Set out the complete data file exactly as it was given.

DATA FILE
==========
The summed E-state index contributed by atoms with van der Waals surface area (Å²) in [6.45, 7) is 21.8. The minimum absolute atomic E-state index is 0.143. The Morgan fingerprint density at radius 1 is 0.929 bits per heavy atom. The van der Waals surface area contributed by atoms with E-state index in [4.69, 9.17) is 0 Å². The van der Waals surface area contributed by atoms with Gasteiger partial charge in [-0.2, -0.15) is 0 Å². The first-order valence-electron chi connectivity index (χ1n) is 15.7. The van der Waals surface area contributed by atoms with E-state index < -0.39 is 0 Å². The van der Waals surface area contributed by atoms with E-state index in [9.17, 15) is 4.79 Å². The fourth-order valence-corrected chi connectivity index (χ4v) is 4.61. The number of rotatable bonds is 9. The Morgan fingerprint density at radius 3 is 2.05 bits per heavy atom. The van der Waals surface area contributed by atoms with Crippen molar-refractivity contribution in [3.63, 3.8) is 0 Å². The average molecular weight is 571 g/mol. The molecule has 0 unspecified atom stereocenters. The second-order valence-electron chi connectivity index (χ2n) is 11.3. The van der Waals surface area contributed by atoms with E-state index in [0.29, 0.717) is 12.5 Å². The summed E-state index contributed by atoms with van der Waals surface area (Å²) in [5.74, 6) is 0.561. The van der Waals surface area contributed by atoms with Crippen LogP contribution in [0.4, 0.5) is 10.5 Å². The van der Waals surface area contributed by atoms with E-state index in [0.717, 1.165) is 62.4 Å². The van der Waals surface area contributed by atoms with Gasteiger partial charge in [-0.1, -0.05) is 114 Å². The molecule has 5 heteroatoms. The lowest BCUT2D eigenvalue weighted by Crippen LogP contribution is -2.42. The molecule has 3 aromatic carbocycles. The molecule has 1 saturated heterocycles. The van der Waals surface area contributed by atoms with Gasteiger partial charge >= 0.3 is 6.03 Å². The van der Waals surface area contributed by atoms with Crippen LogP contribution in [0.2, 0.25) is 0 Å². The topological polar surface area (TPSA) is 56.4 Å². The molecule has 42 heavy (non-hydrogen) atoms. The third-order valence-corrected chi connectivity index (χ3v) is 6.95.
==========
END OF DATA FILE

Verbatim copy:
The summed E-state index contributed by atoms with van der Waals surface area (Å²) in [6.45, 7) is 21.8. The minimum absolute atomic E-state index is 0.143. The Morgan fingerprint density at radius 1 is 0.929 bits per heavy atom. The van der Waals surface area contributed by atoms with E-state index in [4.69, 9.17) is 0 Å². The van der Waals surface area contributed by atoms with Gasteiger partial charge in [-0.2, -0.15) is 0 Å². The first-order valence-electron chi connectivity index (χ1n) is 15.7. The van der Waals surface area contributed by atoms with E-state index < -0.39 is 0 Å². The van der Waals surface area contributed by atoms with E-state index in [9.17, 15) is 4.79 Å². The fourth-order valence-corrected chi connectivity index (χ4v) is 4.61. The number of rotatable bonds is 9. The Morgan fingerprint density at radius 3 is 2.05 bits per heavy atom. The van der Waals surface area contributed by atoms with Crippen molar-refractivity contribution in [3.63, 3.8) is 0 Å². The average molecular weight is 571 g/mol. The molecule has 0 unspecified atom stereocenters. The second-order valence-electron chi connectivity index (χ2n) is 11.3. The van der Waals surface area contributed by atoms with E-state index in [0.29, 0.717) is 12.5 Å². The summed E-state index contributed by atoms with van der Waals surface area (Å²) in [5.74, 6) is 0.561. The van der Waals surface area contributed by atoms with Crippen LogP contribution in [0.4, 0.5) is 10.5 Å². The van der Waals surface area contributed by atoms with E-state index in [0.717, 1.165) is 62.4 Å². The van der Waals surface area contributed by atoms with Gasteiger partial charge in [-0.1, -0.05) is 114 Å². The molecule has 5 heteroatoms. The lowest BCUT2D eigenvalue weighted by Crippen LogP contribution is -2.42. The molecule has 3 aromatic carbocycles. The molecule has 1 saturated heterocycles. The van der Waals surface area contributed by atoms with Gasteiger partial charge >= 0.3 is 6.03 Å². The van der Waals surface area contributed by atoms with Crippen LogP contribution in [0.2, 0.25) is 0 Å². The topological polar surface area (TPSA) is 56.4 Å². The molecule has 42 heavy (non-hydrogen) atoms. The third-order valence-corrected chi connectivity index (χ3v) is 6.95.